Although first published in 2007, I only became aware of this interesting book very recently, when I found it on a recommended-reading list for a music technology course at a UK university. Its full title is Sound FX: Unlocking The Creative Potential Of Recording Studio Effects, it’s published by Focal Press, and the ISBN is 978-0-240-52032-2. The author, Alexander Case, has degrees in Mechanical Engineering, Music, and Acoustics, and is clearly a man on top of the science and engineering aspects of the topic, but this book is much more about the art and technique of using studio effects processors (in the widest sense of that term) than it is about the technology behind them.
Divided into 15 chapters grouped into four sections, the book starts with the usual basics of audio waveforms and decibels, and includes some potentially offputting academic maths equations. Thankfully, this is not indicative of the rest of the book, which is far more practically oriented! The next chapter covers the concepts of signal flow and the ways in which effects processors can be introduced into different systems, and this first section closes with a chapter on perception, listening, and auditory masking, to help the reader understand what he is (and isn’t) hearing.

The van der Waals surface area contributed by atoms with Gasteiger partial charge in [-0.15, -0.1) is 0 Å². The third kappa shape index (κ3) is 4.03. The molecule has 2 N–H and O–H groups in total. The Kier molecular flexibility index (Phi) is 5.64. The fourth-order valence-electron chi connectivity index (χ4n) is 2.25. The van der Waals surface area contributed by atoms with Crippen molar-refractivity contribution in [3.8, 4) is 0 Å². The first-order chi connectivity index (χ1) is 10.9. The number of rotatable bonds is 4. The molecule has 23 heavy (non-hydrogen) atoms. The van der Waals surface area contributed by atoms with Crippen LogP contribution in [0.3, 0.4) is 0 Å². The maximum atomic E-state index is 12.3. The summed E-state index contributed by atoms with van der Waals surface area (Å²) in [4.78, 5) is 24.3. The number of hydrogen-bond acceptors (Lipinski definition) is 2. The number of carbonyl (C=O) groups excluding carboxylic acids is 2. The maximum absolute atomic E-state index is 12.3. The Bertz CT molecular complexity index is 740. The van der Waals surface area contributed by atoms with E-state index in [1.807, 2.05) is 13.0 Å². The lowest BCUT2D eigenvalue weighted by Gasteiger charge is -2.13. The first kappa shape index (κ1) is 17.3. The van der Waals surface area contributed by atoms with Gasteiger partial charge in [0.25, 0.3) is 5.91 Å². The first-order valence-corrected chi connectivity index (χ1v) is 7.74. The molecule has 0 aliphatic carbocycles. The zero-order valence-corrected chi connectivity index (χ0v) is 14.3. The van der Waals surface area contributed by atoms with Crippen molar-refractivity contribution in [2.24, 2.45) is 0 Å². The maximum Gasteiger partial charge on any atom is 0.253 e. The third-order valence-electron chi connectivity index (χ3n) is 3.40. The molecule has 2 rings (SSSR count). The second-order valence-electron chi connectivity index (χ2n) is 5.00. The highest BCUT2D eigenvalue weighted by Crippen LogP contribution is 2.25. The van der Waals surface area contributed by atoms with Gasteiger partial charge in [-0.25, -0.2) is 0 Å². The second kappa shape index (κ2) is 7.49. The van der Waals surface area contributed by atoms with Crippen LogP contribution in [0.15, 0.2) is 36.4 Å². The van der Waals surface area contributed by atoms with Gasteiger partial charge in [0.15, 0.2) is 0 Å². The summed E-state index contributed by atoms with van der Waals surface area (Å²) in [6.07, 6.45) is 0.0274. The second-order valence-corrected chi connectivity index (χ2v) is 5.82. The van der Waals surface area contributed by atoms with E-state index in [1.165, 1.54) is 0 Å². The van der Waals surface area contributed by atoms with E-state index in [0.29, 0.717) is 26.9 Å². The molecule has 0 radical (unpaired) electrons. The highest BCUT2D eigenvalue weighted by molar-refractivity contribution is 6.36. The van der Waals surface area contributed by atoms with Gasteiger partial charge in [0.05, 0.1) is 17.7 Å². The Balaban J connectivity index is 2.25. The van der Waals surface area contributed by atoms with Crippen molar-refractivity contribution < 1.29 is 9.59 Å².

The second section covers ‘Amplitude FX’, starting with different types of distortion and equalisation before launching into dynamics. The chapters on compression, limiting, expansion, and gating go into the topics in great detail and depth, but all in a very practical and understandable way, often shining light on the subject from refreshing angles — this has to be one of the best treatises on dynamic manipulation techniques that I’ve read anywhere. This section closes with an examination of volume processing effects, such as faders, pan-pots, muting, automation, cross-fades and so on.
Having dealt with amplitude-based effects the book progresses to ‘Time FX’, covering the different kinds of delays and the effects that can be created from them like flanging, phasing, and chorus. It then goes on to examine pitch-shifting effects and, finally, reverberation. Most chapters include a short discography with examples of commercial tracks to illustrate the points being made, and there are more purpose-made examples available on a dedicated supporting web site, too.
Closing the book is a section titled ‘Applied FX’ and, as the name suggests, this discusses a wide variety of practical situations where employing different effects helps to improve mixes. Particular emphasis is given to shaping the snare-drum component of a mix, as well as a rather unexpected focus on pianos. There’s also an entire chapter on automation techniques for mixing.
I thoroughly enjoyed reading this book and found the overall approach very refreshing. It will certainly appeal to all students of audio production, regardless of their level of experience, not least because of the way it encourages the process of identifying a problem or a desired outcome first, before working out how to achieve that goal using effects processors, setting them up from first principles. It provides understandable explanations of how the processes work, and everything is tied to reality with excellent down-to-earth practical advice throughout. Highly recommended.